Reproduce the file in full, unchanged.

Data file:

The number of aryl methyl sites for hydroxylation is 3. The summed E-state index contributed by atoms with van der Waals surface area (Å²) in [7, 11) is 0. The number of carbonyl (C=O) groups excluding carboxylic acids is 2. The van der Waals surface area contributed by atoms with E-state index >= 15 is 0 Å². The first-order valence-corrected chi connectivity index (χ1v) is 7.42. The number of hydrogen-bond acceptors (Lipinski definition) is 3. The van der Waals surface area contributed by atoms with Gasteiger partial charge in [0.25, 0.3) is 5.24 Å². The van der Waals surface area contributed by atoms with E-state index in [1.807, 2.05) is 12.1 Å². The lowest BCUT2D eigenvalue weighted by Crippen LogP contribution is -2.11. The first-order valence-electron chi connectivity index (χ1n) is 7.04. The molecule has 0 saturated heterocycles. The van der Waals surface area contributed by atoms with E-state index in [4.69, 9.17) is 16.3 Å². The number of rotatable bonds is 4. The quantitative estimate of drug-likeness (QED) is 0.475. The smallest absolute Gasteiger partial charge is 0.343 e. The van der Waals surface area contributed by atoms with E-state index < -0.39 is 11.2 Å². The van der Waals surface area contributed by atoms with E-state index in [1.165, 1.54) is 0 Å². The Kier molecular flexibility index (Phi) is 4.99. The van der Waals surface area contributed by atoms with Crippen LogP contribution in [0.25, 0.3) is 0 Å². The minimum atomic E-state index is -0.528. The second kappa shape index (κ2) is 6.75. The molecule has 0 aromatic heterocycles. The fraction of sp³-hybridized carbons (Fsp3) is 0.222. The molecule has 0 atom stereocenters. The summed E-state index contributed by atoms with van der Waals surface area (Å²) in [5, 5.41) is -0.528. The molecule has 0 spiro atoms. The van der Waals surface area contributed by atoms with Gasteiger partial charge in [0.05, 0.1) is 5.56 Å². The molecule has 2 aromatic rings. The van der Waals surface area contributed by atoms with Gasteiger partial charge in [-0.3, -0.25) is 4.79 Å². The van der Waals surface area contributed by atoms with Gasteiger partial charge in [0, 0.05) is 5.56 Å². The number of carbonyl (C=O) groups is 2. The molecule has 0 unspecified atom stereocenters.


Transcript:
The number of aryl methyl sites for hydroxylation is 3. The summed E-state index contributed by atoms with van der Waals surface area (Å²) in [7, 11) is 0. The number of carbonyl (C=O) groups excluding carboxylic acids is 2. The van der Waals surface area contributed by atoms with E-state index >= 15 is 0 Å². The first-order valence-corrected chi connectivity index (χ1v) is 7.42. The number of hydrogen-bond acceptors (Lipinski definition) is 3. The van der Waals surface area contributed by atoms with Gasteiger partial charge in [0.25, 0.3) is 5.24 Å². The van der Waals surface area contributed by atoms with E-state index in [1.807, 2.05) is 12.1 Å². The lowest BCUT2D eigenvalue weighted by Crippen LogP contribution is -2.11. The first-order valence-electron chi connectivity index (χ1n) is 7.04. The molecule has 0 saturated heterocycles. The van der Waals surface area contributed by atoms with E-state index in [4.69, 9.17) is 16.3 Å². The number of rotatable bonds is 4. The quantitative estimate of drug-likeness (QED) is 0.475. The smallest absolute Gasteiger partial charge is 0.343 e. The van der Waals surface area contributed by atoms with E-state index < -0.39 is 11.2 Å². The van der Waals surface area contributed by atoms with E-state index in [1.165, 1.54) is 0 Å². The Kier molecular flexibility index (Phi) is 4.99. The van der Waals surface area contributed by atoms with Crippen LogP contribution in [0.25, 0.3) is 0 Å². The minimum atomic E-state index is -0.528. The second kappa shape index (κ2) is 6.75. The molecule has 0 aromatic heterocycles. The fraction of sp³-hybridized carbons (Fsp3) is 0.222. The molecule has 0 atom stereocenters. The summed E-state index contributed by atoms with van der Waals surface area (Å²) in [5, 5.41) is -0.528. The molecule has 0 spiro atoms. The van der Waals surface area contributed by atoms with Gasteiger partial charge in [0.05, 0.1) is 5.56 Å². The molecule has 2 aromatic rings. The van der Waals surface area contributed by atoms with Gasteiger partial charge in [-0.3, -0.25) is 4.79 Å². The van der Waals surface area contributed by atoms with Gasteiger partial charge in [0, 0.05) is 5.56 Å². The number of carbonyl (C=O) groups is 2. The molecule has 0 unspecified atom stereocenters.